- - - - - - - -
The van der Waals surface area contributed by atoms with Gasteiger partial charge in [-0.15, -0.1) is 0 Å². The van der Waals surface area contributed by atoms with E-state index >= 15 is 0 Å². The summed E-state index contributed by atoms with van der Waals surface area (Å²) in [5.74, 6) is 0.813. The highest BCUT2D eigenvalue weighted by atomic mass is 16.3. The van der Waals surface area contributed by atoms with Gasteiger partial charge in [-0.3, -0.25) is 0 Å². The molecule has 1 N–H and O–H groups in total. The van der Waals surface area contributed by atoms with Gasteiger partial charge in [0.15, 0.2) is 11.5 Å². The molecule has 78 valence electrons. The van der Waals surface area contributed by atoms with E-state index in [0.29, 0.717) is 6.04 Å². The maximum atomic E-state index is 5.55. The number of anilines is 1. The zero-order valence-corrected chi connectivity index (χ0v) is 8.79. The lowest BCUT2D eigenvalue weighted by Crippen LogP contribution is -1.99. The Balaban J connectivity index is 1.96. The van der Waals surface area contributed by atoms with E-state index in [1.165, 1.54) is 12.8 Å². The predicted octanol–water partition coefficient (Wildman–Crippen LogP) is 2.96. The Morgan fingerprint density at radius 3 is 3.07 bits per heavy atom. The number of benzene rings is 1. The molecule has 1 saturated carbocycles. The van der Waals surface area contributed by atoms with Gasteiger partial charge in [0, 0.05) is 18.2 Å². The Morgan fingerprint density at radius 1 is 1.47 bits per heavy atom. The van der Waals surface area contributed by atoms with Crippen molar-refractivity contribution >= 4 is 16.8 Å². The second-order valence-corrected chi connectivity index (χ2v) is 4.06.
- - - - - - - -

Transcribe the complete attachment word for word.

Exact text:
The van der Waals surface area contributed by atoms with Gasteiger partial charge in [-0.15, -0.1) is 0 Å². The van der Waals surface area contributed by atoms with E-state index >= 15 is 0 Å². The summed E-state index contributed by atoms with van der Waals surface area (Å²) in [5.74, 6) is 0.813. The highest BCUT2D eigenvalue weighted by atomic mass is 16.3. The van der Waals surface area contributed by atoms with Gasteiger partial charge in [-0.3, -0.25) is 0 Å². The molecule has 1 N–H and O–H groups in total. The van der Waals surface area contributed by atoms with Gasteiger partial charge in [0.15, 0.2) is 11.5 Å². The molecule has 78 valence electrons. The van der Waals surface area contributed by atoms with E-state index in [0.29, 0.717) is 6.04 Å². The maximum atomic E-state index is 5.55. The number of anilines is 1. The zero-order valence-corrected chi connectivity index (χ0v) is 8.79. The lowest BCUT2D eigenvalue weighted by Crippen LogP contribution is -1.99. The Balaban J connectivity index is 1.96. The van der Waals surface area contributed by atoms with E-state index in [1.165, 1.54) is 12.8 Å². The predicted octanol–water partition coefficient (Wildman–Crippen LogP) is 2.96. The Morgan fingerprint density at radius 3 is 3.07 bits per heavy atom. The number of benzene rings is 1. The molecule has 1 saturated carbocycles. The van der Waals surface area contributed by atoms with Gasteiger partial charge in [0, 0.05) is 18.2 Å². The Morgan fingerprint density at radius 1 is 1.47 bits per heavy atom. The van der Waals surface area contributed by atoms with Crippen molar-refractivity contribution >= 4 is 16.8 Å². The second-order valence-corrected chi connectivity index (χ2v) is 4.06.